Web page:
I’m not going to spoil all by telling you the plot – it’s convoluted, involves lots of subterfuge and not much explanation for anything – but even if there was no plot this movie could be recommended simply on the story of Henrik, who from the first frame is right out of the obsessive, psychopathological playbook of JG Ballard. Dazed by insomnia, confused by constantly popping black market sleeping pills, Henrik is well down the rabbit hole to complete psychosis when one day he has an epiphany. He’s sitting on his couch holding the useless channel changer, and like many times before he looks up to see his picture window… but rather than noticing the view this time he sees the viewer – the window – and hey, it’s about the same shape as the TV screen. He flicks the controller at the window, but it’s still not quite a TV. It’s not the right kind of transmitter. The view involves his yard and the sea, and I’m guessing the angle between these two walls is too realistic. Too much foreground for it to be a window to an imaginative elsewhere. Then, similar to a Ballard character scratching out hieroglyphs at the bottom of an empty swimming pool, Henrik begins his quest to build his own TV, even though he doesn’t know what it will be. In a long montage sequence he starts by making a concrete walkway from his patio to the edge of his property, which drops to the sea below. Then he constructs an eight-foot high white stone wall all along the property line, blocking out the sea view. Next comes a stone table and chairs, then a large stone dog, crudely carved from large white rectangles of the same building material. He amuses himself by holding the dog’s head high so it can see over his huge, white wall and whatever is on the water. Then he makes a hole in the wall that looks just like a giant widescreen TV. This, he can watch. Finally, he can sleep. Or… is he dead?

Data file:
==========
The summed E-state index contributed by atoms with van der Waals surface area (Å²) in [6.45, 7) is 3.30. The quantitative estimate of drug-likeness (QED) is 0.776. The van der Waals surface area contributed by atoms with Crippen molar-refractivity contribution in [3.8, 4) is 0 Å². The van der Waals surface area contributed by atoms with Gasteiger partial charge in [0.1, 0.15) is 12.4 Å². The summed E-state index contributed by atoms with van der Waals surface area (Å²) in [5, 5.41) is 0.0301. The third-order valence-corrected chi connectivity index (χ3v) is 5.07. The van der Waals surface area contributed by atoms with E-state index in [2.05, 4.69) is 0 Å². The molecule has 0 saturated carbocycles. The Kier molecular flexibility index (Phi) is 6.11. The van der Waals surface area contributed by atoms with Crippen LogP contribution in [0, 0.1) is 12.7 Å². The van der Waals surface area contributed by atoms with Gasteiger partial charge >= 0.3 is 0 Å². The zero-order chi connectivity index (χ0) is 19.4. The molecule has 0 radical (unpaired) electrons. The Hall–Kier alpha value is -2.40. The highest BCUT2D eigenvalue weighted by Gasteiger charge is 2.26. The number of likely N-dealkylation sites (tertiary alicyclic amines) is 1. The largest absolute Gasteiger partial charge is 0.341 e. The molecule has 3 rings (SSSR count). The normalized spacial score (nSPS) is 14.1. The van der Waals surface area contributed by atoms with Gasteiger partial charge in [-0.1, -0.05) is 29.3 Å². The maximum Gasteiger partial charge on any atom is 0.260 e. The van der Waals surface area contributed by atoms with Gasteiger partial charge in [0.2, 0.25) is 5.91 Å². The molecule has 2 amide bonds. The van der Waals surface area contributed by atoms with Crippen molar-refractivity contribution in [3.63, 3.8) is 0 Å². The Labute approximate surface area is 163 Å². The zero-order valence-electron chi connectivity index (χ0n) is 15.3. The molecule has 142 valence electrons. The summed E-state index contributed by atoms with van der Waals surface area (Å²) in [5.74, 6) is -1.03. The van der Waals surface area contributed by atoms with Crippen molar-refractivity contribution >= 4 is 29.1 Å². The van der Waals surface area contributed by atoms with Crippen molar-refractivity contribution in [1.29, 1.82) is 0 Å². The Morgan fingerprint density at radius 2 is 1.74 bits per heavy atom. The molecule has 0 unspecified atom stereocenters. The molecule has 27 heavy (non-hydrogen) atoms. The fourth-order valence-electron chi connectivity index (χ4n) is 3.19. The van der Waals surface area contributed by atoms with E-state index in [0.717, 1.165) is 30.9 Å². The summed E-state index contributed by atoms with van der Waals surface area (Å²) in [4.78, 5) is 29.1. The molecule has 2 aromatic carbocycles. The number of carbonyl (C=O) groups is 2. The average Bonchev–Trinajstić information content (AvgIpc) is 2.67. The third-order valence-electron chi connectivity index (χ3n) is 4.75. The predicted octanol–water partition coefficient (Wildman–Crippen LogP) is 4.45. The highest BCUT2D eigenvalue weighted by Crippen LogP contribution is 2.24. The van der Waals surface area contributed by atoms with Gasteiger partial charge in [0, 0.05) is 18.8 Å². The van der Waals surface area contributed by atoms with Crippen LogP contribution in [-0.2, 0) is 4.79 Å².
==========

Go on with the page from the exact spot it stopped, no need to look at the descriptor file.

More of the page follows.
Transmission is also funky because of its slow burn approach to developing the story. Right from the start it adopts an omnipotent narrator pose, neutrally recording the action over a three week period as a cut-in and cut-out of a family in action. We know little of the characters, save what’s revealed through the action, nothing of what caused the transmission shutdown, and almost nothing of what kind of future this life-changing technological backstep will create – except for small hints about the feral qualities of whatever kids are left to fend for themselves. And that, I think, is the real “story” behind transmission – not the electronic stuff that gives us pictures, the internet and cell phones – but the transmission of the sins of the adults upon the young, absorptive, and not so innocent. The story begins with a gang of violent youths, and it ends with orphans created by violence obsessively using a slide… in between we’re witnesses to how the cessation of technological – anti-social -- communication can reveal the real paucity of human interaction and influence the way individuals interact with the new reality. Which is suddenly, decidedly real.

It’s a very good movie. The acting is of a uniformly high standard – especially Sándor Terhes, who plays the insomniac madman artist Henrik. The cinematography is subtle and delicate, reminding me a bit of the work of Solveig Nordlund with cool POVs, clever colour blocking and crisp architectural framing. Kudos to director Roland Vranik, cinematographer Gergely Pohárnok, editor Wanda Kiss, and production designer Gábor Valcz.

Transmission. T’would be a transgression if you didn’t see this if the opportunity arises. It may seem to be about what happens when one form of communication stops, but it’s really about how other forms of transmission begin. The adults are stuck in the past, so the children hold the key. Unfortunately, the lock may be on a box once owned by Pandora.

Transmission: Off

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agentorange (12 years ago) Reply

Transmission is well worth your praise. I liked it a lot.